Saturday, January 10, 2009

Life: The Sufferers Version

When suffering from a major illness like kidney disease (or as I like to call it, Life Crusher 3000) you inadvertently become an observer of the human race.

Most people I don't know illicit two reactions: annoyance (a majority of the time) and amusement (yeah, no one's noticing as you dig into your butt for ten minutes)

But those of us bathed in the Art of Suffering have observed something about all or you Normal Healthy People (or "Norms" as I like to call them) that you'll never comprehend.

Your life is slightly out of focus.

As you rush off to work ten minutes late, you fail to take in the plethora of leaves coating your driveway in hues of bright winter colors.

You swallow a huge meal and guzzle down a quart of diet soda at lunch giving no thought to the fact that you're blessed to have an appetite.

Weekends are not complete unless you wander aimlessly through the strip mall to collect items simply because your neighbor acquired them first.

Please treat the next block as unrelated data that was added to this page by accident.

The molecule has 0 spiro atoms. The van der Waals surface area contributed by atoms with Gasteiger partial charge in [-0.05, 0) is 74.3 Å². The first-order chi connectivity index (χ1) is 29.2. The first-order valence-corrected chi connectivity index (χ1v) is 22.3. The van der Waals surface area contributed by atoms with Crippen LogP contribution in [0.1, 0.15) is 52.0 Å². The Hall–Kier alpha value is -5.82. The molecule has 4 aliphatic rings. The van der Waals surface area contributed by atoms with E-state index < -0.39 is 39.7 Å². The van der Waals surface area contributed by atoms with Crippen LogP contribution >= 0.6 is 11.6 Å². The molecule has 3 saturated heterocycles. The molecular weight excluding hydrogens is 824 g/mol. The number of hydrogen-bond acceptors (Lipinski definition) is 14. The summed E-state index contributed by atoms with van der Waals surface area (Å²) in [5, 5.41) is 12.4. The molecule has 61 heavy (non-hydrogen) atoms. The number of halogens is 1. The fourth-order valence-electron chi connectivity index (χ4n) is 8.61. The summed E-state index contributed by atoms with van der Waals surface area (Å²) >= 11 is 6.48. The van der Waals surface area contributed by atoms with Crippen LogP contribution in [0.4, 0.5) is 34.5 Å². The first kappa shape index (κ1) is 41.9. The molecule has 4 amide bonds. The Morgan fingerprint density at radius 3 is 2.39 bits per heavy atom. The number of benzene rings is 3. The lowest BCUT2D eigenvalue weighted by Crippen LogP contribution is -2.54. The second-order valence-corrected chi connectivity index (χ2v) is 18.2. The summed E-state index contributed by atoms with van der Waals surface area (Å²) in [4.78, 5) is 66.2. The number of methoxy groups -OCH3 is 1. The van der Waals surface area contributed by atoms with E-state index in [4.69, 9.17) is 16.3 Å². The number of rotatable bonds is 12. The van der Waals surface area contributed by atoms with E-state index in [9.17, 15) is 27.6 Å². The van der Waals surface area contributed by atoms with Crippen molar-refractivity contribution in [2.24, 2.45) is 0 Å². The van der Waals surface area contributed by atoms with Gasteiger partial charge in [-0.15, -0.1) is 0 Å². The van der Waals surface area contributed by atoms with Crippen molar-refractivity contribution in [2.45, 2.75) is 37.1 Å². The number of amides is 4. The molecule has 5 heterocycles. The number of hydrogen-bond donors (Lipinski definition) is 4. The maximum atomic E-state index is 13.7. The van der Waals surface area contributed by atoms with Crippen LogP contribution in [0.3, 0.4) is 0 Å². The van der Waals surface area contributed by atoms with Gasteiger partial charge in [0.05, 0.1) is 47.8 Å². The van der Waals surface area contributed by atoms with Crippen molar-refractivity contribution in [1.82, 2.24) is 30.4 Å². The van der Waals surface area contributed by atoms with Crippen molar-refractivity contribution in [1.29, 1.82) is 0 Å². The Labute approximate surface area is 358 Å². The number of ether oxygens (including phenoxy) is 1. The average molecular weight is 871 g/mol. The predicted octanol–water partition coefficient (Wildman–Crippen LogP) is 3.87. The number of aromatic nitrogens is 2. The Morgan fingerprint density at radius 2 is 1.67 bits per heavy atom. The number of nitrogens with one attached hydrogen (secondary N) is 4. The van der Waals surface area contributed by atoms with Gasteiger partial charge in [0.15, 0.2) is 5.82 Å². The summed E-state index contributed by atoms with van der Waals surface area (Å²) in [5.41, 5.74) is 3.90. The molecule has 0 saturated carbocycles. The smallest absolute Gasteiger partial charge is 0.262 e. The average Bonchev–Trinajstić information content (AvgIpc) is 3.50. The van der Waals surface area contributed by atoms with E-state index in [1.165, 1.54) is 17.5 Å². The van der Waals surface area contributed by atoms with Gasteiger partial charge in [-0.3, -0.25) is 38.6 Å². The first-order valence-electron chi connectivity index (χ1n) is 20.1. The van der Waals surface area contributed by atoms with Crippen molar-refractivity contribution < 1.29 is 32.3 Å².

Those of us in the Suffering Club do no such thing.

More times than we wish to admit, we're biding our time in a hospital bed or clinic chair waiting for treatment to cease for the day.

The Clan of Suffering may not move as fast as you like, or act as quickly as you suggest, but we have one advantage you will never understand.

We're entirely focused.

Moments of life that we used to take for granted, we enjoy even more now.

Holding down a BLT makes its flavor that much more intense.

Feeling the cool breeze on our skin as we're upright for more than an hour is heavenly.

Traveling more than an hour away whenever we like, a treasure.

Watching you race through life without even taking a breath, that makes us sad.

Because you'll never truly live until you become one of us.

We're few. We're proud. And we suffer every single day.

We hold the True Meaning of Life close to our soul and cherish it every day.

Mock us. Curse us. Call us names.

Until you're truly one of us, none of the above will ever make sense.

2 comments:

  1. Very well written. I am not at the point in my kidney disease that you are at....but I can relate and at times I suppose I need that reminder. Thanks.

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  2. We seem to have a lot in common, other then the negative dialysis storys...
    I do an airshift at a local radio station.
    I have a Honda 250 Reflex scooter.
    I am on dialysis, let's see, for 35 years now.
    Keep smiling about it all, it helps.

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